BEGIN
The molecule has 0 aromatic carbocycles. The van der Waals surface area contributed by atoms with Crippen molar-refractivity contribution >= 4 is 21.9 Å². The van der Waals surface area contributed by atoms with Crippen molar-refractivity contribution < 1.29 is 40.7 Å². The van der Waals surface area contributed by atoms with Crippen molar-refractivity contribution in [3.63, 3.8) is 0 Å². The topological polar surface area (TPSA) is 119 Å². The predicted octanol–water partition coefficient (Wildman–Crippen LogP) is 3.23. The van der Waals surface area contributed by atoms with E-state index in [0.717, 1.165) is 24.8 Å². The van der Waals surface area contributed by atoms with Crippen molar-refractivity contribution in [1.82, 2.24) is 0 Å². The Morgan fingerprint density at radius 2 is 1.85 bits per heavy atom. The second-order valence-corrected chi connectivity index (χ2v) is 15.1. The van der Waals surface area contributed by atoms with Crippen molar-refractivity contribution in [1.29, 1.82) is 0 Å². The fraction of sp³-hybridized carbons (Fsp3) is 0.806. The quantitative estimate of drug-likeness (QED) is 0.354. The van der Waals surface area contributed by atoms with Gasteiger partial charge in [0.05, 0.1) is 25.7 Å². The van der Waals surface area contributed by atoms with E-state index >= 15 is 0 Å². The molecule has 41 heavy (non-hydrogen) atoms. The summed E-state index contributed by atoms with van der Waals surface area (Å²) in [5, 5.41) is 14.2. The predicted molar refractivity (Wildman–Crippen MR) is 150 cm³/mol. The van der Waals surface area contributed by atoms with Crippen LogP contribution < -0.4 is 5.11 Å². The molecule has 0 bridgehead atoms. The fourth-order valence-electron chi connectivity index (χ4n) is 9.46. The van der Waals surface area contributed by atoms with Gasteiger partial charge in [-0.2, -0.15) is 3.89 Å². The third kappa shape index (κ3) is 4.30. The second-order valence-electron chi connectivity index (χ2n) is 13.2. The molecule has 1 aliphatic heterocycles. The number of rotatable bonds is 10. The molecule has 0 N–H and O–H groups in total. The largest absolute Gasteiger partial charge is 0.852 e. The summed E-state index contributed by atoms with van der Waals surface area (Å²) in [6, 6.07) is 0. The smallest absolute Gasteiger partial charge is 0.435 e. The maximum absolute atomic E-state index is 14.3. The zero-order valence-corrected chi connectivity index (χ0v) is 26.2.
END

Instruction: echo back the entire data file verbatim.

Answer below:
The molecule has 0 aromatic carbocycles. The van der Waals surface area contributed by atoms with Crippen molar-refractivity contribution >= 4 is 21.9 Å². The van der Waals surface area contributed by atoms with Crippen molar-refractivity contribution < 1.29 is 40.7 Å². The van der Waals surface area contributed by atoms with Crippen molar-refractivity contribution in [3.63, 3.8) is 0 Å². The topological polar surface area (TPSA) is 119 Å². The predicted octanol–water partition coefficient (Wildman–Crippen LogP) is 3.23. The van der Waals surface area contributed by atoms with E-state index in [0.717, 1.165) is 24.8 Å². The van der Waals surface area contributed by atoms with Crippen molar-refractivity contribution in [1.82, 2.24) is 0 Å². The Morgan fingerprint density at radius 2 is 1.85 bits per heavy atom. The second-order valence-corrected chi connectivity index (χ2v) is 15.1. The van der Waals surface area contributed by atoms with Crippen molar-refractivity contribution in [1.29, 1.82) is 0 Å². The fraction of sp³-hybridized carbons (Fsp3) is 0.806. The quantitative estimate of drug-likeness (QED) is 0.354. The van der Waals surface area contributed by atoms with Gasteiger partial charge in [0.05, 0.1) is 25.7 Å². The van der Waals surface area contributed by atoms with E-state index >= 15 is 0 Å². The molecule has 41 heavy (non-hydrogen) atoms. The summed E-state index contributed by atoms with van der Waals surface area (Å²) in [5, 5.41) is 14.2. The predicted molar refractivity (Wildman–Crippen MR) is 150 cm³/mol. The van der Waals surface area contributed by atoms with Crippen LogP contribution < -0.4 is 5.11 Å². The molecule has 0 bridgehead atoms. The fourth-order valence-electron chi connectivity index (χ4n) is 9.46. The van der Waals surface area contributed by atoms with Gasteiger partial charge in [-0.2, -0.15) is 3.89 Å². The third kappa shape index (κ3) is 4.30. The second-order valence-electron chi connectivity index (χ2n) is 13.2. The molecule has 1 aliphatic heterocycles. The number of rotatable bonds is 10. The molecule has 0 N–H and O–H groups in total. The largest absolute Gasteiger partial charge is 0.852 e. The summed E-state index contributed by atoms with van der Waals surface area (Å²) in [6, 6.07) is 0. The smallest absolute Gasteiger partial charge is 0.435 e. The maximum absolute atomic E-state index is 14.3. The zero-order valence-corrected chi connectivity index (χ0v) is 26.2.